I missed 13 Hours: The Secret Soldiers of Benghazi in theaters because in January, the Television Critics Association and Sundance took all of my time. It’s exciting to get to discover a new Hollywood film at home on Blu-ray, and 13 Hours is a great movie.
Director Michael Bay creates a sense of the climate in Benghazi, Libya for Americans. They are looking everywhere at everyone and anything oculd be a threat. It’s also got the Michael Bay sort of hero worship in a real world context. We see buff guys working out, because our soldiers are gods.
The film builds and builds to the inevitable attack, and then escalates. The action is massive enough to be impressive, but not awesome. It’s respectful. People really died in this firefight, but we can also marvel at the incredible feats they performed to minimize American casualties as much as they did.
The military tactics are clear to the layman but seem authentic. The way the team shares information, only one needs to see something for the entire group to have all the information. One spots two guys on the balcony and shares that so everyone can make decisions accounting for those enemies. One points out enemy targets using a night vision sight so now everybody knows where their attackers are.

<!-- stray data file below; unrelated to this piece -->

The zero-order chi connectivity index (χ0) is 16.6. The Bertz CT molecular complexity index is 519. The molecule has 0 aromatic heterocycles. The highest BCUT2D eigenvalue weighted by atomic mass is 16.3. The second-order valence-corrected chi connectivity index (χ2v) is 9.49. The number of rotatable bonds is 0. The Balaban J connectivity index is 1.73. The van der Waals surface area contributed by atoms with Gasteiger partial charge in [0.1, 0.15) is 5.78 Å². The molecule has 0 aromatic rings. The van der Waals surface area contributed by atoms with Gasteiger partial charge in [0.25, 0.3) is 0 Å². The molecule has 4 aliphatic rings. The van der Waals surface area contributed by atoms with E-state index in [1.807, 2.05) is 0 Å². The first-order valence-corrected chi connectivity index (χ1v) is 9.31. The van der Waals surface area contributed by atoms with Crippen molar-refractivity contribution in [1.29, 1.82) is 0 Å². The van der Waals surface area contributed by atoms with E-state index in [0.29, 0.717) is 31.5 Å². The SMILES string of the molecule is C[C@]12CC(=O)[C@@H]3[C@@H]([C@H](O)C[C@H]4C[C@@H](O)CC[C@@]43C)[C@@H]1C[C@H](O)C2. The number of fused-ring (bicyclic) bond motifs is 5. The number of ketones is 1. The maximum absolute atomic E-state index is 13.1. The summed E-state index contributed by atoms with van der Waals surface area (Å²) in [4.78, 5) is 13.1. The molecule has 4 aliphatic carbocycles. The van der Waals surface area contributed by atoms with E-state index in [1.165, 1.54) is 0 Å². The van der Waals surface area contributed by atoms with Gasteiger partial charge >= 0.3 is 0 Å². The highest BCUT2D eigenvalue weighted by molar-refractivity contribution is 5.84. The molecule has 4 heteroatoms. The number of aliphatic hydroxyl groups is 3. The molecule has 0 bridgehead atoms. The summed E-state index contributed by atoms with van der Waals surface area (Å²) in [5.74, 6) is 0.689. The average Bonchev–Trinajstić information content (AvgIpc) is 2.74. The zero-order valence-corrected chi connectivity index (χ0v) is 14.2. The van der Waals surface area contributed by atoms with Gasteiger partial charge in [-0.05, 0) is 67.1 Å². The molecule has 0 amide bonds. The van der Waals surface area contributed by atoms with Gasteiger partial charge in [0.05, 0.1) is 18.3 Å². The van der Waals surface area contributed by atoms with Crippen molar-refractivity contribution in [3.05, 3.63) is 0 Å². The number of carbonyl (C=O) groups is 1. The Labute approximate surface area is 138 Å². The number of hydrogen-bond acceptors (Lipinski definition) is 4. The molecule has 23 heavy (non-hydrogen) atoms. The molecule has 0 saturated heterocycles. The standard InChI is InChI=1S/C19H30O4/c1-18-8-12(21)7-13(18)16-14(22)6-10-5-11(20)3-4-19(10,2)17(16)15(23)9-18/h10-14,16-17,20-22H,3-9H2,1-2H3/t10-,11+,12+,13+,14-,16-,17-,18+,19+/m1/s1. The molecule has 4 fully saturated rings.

The cast is great both as individual characters and as a unit. John Krasinski is getting a chance to play against type. Of course it’s no surprise to me that he is convincing because actors act, but this is a good chance for him to prove it to others. James Badge Dale, Pablo Schreiber, David Denman, Dominic Fumusa, Max Martini and David Costabile are all people we see in lots of movies but it’s good to see them given really juicy roles to bring to life. The balance the bravado and camaraderie with real humanity and professionalism.
The Blu-ray looks great. 13 Hours is hot and sweaty like all Michael Bay films but not quite as orange. It’s greener and yellower, although when the battle begins, fire glows in Michael Bay orange. In some of the smoky wreckage you see some digital artifacts and halos, but what can you do? It’s a brutal, chaotic film.
The bonus features are all thorough and well done, if a bit dry. I mean, they’re giving credit to the real soldiers and trying to be objective about the real event, so they’re not going to be too outside the box. They do capture some of what it’s like to be on a Michael Bay set, if a tad more restrained because of the subject matter.
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